The first woman to become a secretary of state in the nation, Madeline Albright has died. The 84-year old trailblazer had cancer. She was a stateswoman who helped the U.S. shape its foreign policy after the Cold War. She was a career diplomat, who brought the nation closer to NATO. She will also be remembered as a champion of human rights.
Her family confirmed her death in a statement on Twitter, on Wednesday. She had been suffering from cancer.
Madeline, who was the daughter of a Czechoslovakian diplomat, fled the Nazis and communists in Europe with her family, when she was 11-years old. She used her experiences to shape the foreign policy of the nation under the presidency of Bill Clinton. She was the U.S. ambassador to the United Nations, in his first term.. She became the first woman to become the 64th U.S. secretary of state from 1997-2001, in his second term.
Raised a Roman Catholic, she fought against totalitarianism and fascism throughout her life. She later converted to Episcopalism and also came to know about her Jewish heritage in her later years.
In 2021, President Barack Obama conferred her with the Presidential Medal of Freedom. He described her as tough and credited her with helping “bring peace to the Balkans.” He also commended her for paving the way “for progress in some of the most unstable corners in the world.”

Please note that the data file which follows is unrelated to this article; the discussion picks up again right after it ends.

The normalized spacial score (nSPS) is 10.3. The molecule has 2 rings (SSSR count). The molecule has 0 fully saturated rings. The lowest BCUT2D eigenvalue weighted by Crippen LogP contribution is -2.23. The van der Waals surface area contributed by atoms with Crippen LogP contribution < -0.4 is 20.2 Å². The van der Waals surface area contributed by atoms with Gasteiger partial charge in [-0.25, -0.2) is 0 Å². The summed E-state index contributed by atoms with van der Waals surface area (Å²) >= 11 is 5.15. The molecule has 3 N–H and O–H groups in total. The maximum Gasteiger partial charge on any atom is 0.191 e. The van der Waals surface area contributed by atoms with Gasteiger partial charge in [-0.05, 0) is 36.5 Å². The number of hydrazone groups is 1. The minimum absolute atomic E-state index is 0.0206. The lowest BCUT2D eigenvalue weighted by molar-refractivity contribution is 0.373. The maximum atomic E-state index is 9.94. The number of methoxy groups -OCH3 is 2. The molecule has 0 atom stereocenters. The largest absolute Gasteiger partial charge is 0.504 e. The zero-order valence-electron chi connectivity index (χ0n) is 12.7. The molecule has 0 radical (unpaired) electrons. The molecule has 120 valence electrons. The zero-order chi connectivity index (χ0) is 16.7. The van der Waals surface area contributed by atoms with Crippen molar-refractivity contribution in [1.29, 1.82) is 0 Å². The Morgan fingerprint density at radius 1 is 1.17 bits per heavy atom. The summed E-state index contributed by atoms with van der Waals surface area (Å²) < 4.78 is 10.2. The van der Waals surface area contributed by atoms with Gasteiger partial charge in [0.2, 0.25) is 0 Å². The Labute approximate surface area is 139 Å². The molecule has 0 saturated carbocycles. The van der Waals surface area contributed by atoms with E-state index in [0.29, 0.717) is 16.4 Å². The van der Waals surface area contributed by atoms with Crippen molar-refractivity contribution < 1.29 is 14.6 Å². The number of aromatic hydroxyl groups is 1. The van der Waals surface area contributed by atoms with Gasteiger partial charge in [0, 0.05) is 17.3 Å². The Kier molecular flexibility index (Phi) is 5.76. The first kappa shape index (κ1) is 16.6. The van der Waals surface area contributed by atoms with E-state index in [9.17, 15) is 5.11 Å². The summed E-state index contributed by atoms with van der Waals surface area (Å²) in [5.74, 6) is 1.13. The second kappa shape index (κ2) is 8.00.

Dr. Albright considered the U.S. to be an “indispensable nation,” one who resolved international conflicts. She expanded NATO and was instrumental in stopping Yugoslav leader Slobodan Milosevic from turning Kosovo into another Bosnia.
Another of her great diplomatic initiatives was to convince Russia and the U.S. Senate to let Poland, Hungary and the Czech Republic become a part of the NATO alliance.
Madeline Albright had regrets later in life that the nation did not intervene during the massacres that took place in Bosnia and Rwanda. She also unsuccessfully tried to resolve issues between the Israelis and the Palestinians.
She will be remembered as a strong, feminist who self identified as a “pragmatic idealist.” She described the nation’s foreign policy under the Clinton administration as “assertive multilateralism.” She wrote several best sellers including her memoir in 2003, which is a beacon of female empowerment.